Wednesday, January 23, 2013

Writing & Reporting on Manti Te'o

It's now been a week since Deadspin published "Manti Te’o’s Dead Girlfriend, The Most Heartbreaking And Inspirational Story Of The College Football Season, Is A Hoax" and just as interesting to me as the story reported and written by Timothy Burke and Jack Dickey has been the subsequent writing around how the Te'o dead girlfriend myth was reported as fact.

To this end, "Manti Te'o in his own words" by Pete Thamel for the Sports Illustrated website a day after the Deadspin feature was by the writer of an Oct 1 SI cover story on Te'o. In this piece from a week ago, Thamel writes about the reporting process he went through and posts transcripts from interviews conducted with Te'o as well as multiple teammates, coaches and Notre Dame staff. Reading Thamel's thoughts looking back as well as the interview transcripts (and this story shows just how important verbatim transcripts are), it's understandable that a reporter wouldn't doubt the story even if it couldn't all be verified.

A day after the Thamel piece went online (and now two days after Deadspin broke the story), there was an excellent SI web column "Manti Te'o hoax should spark thirst for answers, not retribution" by Stewart Mandel. The title certainly gets at the content, but as facts were starting to become more clear (and pointed towards Te'o first being duped and then perpetuating the myth), Mandel wrote of just how overboard were the people vilifying the 21 year old. From his column was "Te'o didn't cheat his way to seven Tour De France titles. He didn't allow a child molester to roam a school's locker room. He didn't have an affair with his biographer while overseeing a national military operation."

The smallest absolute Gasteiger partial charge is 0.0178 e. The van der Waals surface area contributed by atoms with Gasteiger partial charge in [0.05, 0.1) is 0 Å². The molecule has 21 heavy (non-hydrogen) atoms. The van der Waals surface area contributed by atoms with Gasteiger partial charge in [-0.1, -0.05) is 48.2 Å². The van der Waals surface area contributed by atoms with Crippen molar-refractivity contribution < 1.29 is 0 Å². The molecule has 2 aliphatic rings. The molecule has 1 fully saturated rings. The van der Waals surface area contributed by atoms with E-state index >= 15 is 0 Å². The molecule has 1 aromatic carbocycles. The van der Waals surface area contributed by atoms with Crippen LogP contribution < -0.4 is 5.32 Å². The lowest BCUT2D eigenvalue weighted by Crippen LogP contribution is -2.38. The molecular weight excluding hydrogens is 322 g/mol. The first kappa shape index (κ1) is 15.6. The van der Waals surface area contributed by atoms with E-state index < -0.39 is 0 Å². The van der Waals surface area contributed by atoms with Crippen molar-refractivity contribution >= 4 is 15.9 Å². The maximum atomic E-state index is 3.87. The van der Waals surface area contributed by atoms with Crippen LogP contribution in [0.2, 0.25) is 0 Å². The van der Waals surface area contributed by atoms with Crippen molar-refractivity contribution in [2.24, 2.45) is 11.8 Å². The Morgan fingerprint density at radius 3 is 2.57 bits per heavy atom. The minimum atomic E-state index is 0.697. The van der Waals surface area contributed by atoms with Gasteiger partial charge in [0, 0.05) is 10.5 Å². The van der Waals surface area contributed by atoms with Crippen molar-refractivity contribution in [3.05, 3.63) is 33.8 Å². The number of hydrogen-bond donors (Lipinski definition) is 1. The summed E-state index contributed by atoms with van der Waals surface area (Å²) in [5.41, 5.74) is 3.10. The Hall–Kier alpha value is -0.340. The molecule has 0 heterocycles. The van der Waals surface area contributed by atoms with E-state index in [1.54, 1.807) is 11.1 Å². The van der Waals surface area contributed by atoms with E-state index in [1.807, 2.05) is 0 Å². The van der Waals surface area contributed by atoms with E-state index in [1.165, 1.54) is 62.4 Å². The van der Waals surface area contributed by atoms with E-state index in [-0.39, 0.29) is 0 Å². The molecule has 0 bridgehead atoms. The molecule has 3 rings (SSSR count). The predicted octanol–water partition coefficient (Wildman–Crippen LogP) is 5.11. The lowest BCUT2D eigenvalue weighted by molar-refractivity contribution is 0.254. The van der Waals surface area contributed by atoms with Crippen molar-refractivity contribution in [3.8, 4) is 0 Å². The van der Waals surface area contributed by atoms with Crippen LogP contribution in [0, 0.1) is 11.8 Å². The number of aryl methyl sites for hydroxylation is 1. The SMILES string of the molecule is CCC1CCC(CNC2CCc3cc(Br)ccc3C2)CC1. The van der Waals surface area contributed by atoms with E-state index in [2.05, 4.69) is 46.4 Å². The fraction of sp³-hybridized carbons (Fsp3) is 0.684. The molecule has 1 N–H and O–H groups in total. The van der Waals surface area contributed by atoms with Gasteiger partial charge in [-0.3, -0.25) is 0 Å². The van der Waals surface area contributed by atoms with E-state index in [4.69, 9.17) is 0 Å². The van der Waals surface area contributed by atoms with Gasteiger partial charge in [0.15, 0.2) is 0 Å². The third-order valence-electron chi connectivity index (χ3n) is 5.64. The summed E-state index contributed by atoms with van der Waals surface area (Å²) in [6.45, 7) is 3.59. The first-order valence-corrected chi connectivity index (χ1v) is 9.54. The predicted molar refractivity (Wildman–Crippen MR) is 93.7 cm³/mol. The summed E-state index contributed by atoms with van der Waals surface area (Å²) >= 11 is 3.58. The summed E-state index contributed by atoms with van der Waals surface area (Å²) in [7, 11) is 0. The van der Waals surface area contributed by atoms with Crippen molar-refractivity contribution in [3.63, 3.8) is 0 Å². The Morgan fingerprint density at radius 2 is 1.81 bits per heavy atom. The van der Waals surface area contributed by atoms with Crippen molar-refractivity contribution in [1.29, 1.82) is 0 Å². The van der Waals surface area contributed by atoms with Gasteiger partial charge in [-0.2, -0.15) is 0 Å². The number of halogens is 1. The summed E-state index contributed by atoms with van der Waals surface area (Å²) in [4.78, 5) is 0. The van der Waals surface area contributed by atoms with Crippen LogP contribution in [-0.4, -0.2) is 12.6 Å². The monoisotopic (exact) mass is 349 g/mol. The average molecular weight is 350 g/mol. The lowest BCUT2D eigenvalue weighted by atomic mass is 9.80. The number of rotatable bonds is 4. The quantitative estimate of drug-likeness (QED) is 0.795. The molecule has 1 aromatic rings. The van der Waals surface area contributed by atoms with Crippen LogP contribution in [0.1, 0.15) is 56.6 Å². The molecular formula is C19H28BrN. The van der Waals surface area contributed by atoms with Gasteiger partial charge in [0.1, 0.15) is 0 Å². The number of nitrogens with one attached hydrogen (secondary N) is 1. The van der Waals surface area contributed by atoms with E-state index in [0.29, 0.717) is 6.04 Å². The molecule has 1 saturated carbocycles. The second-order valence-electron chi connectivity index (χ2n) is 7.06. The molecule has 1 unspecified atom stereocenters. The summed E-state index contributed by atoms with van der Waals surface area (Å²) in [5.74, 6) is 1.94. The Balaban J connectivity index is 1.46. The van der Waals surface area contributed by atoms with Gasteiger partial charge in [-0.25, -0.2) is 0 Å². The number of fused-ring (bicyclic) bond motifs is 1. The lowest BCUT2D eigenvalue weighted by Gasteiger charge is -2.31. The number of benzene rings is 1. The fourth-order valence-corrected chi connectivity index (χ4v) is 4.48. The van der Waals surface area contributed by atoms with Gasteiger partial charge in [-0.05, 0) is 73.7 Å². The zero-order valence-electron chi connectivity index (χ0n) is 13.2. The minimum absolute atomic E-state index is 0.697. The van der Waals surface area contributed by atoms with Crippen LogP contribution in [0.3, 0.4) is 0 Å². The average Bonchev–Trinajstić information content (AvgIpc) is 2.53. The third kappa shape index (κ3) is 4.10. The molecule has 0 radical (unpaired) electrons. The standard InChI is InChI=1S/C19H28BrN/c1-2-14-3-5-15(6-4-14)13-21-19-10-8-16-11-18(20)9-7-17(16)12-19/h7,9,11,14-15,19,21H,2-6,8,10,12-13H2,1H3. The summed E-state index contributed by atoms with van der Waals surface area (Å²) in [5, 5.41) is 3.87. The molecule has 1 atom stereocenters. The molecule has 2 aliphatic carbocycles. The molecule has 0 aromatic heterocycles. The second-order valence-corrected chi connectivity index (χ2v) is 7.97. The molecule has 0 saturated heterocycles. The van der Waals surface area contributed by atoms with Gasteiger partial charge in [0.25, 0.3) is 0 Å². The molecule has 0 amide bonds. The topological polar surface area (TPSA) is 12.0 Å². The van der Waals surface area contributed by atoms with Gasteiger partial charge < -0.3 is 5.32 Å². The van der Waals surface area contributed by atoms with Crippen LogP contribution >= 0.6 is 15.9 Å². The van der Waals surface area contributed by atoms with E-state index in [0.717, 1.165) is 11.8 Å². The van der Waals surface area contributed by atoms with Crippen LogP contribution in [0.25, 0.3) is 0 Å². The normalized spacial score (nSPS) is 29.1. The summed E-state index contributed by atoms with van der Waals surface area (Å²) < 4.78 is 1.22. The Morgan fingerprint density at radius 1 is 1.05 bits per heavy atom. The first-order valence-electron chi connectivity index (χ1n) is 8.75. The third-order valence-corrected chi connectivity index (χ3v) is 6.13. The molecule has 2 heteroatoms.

Later that day ESPN got the first post-Deadspin piece interview with Te'o as respected reporter Jeremy Schaap interviewed him off camera for 2 1/2 hours. An interesting and fairly brief Q&A with Schaap about the interview was done by Ed Sherman for his sports media site Sherman Report and ESPN published an edited for clarity transcript of the Te'o-Schaap interview as well as a story "Manti Te'o denies being part of hoax" for the ESPN site.

Taking the bit longer view of the reporting on Te'o (if 4-5 days after the Deadspin report can be considered a long view) were two interesting pieces published on the Sports Illustrated site. Senior writer Tim Layden provided the column "For better or worse, Te'o hoax will alter sportswriting" and made a point around how writers may be forced to no longer include description that provides great color to a piece, is almost certainly true, but also not able to be 100% verified as factual. Additionally, SI writer Richard Deitsch (who frequently writes on the topic of sports media and coverage) posted "Pulitzer Prize-winners discuss Manti Te'o" with Ken Armstrong of the Seattle Times and Amy Nutt of the Newark Star-Ledger. There's a number of interesting thoughts from Armstrong and Nutt both, but two that stand out are the bigger picture danger of mythologizing and practical view danger of single-source stories.

It's been a fascinating story and will be I'm sure much more to come around both Te'o himself and the process of reporting and writing what's supposed to be non-fiction.